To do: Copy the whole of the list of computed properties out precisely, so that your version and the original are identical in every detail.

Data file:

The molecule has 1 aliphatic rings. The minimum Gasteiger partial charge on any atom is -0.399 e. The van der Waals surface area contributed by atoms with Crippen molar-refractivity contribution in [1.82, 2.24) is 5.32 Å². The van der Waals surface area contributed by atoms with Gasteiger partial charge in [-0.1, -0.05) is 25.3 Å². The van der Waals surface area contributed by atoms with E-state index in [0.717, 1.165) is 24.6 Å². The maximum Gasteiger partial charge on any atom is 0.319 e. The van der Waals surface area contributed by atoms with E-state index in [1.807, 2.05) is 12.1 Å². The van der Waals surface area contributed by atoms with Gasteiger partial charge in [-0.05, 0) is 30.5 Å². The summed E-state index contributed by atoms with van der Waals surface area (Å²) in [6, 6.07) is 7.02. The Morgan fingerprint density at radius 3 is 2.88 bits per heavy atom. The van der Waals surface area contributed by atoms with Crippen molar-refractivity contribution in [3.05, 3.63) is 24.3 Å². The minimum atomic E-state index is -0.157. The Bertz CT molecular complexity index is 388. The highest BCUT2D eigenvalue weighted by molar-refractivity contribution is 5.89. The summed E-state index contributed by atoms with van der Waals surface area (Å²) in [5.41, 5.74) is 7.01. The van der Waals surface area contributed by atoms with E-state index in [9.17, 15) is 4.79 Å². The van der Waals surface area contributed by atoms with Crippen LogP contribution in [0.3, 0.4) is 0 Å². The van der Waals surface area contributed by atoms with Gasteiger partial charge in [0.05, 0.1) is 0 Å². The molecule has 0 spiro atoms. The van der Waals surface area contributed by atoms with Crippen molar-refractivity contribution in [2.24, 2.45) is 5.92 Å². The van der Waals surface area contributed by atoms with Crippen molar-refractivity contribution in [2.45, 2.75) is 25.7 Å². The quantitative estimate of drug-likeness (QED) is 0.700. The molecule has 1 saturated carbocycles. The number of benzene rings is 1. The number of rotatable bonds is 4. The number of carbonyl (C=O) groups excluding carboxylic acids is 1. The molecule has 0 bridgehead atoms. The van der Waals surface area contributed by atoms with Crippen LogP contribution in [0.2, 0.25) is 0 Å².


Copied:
The molecule has 1 aliphatic rings. The minimum Gasteiger partial charge on any atom is -0.399 e. The van der Waals surface area contributed by atoms with Crippen molar-refractivity contribution in [1.82, 2.24) is 5.32 Å². The van der Waals surface area contributed by atoms with Gasteiger partial charge in [-0.1, -0.05) is 25.3 Å². The van der Waals surface area contributed by atoms with E-state index in [0.717, 1.165) is 24.6 Å². The maximum Gasteiger partial charge on any atom is 0.319 e. The van der Waals surface area contributed by atoms with E-state index in [1.807, 2.05) is 12.1 Å². The van der Waals surface area contributed by atoms with Gasteiger partial charge in [-0.05, 0) is 30.5 Å². The summed E-state index contributed by atoms with van der Waals surface area (Å²) in [6, 6.07) is 7.02. The Morgan fingerprint density at radius 3 is 2.88 bits per heavy atom. The van der Waals surface area contributed by atoms with Crippen molar-refractivity contribution in [3.05, 3.63) is 24.3 Å². The minimum atomic E-state index is -0.157. The Bertz CT molecular complexity index is 388. The highest BCUT2D eigenvalue weighted by molar-refractivity contribution is 5.89. The summed E-state index contributed by atoms with van der Waals surface area (Å²) in [5.41, 5.74) is 7.01. The van der Waals surface area contributed by atoms with E-state index in [9.17, 15) is 4.79 Å². The van der Waals surface area contributed by atoms with Crippen LogP contribution in [0.3, 0.4) is 0 Å². The van der Waals surface area contributed by atoms with Gasteiger partial charge in [0.05, 0.1) is 0 Å². The molecule has 0 spiro atoms. The van der Waals surface area contributed by atoms with Crippen molar-refractivity contribution in [2.24, 2.45) is 5.92 Å². The van der Waals surface area contributed by atoms with Crippen molar-refractivity contribution in [2.45, 2.75) is 25.7 Å². The quantitative estimate of drug-likeness (QED) is 0.700. The molecule has 1 saturated carbocycles. The number of benzene rings is 1. The number of rotatable bonds is 4. The number of carbonyl (C=O) groups excluding carboxylic acids is 1. The molecule has 0 bridgehead atoms. The van der Waals surface area contributed by atoms with Crippen LogP contribution in [0.2, 0.25) is 0 Å².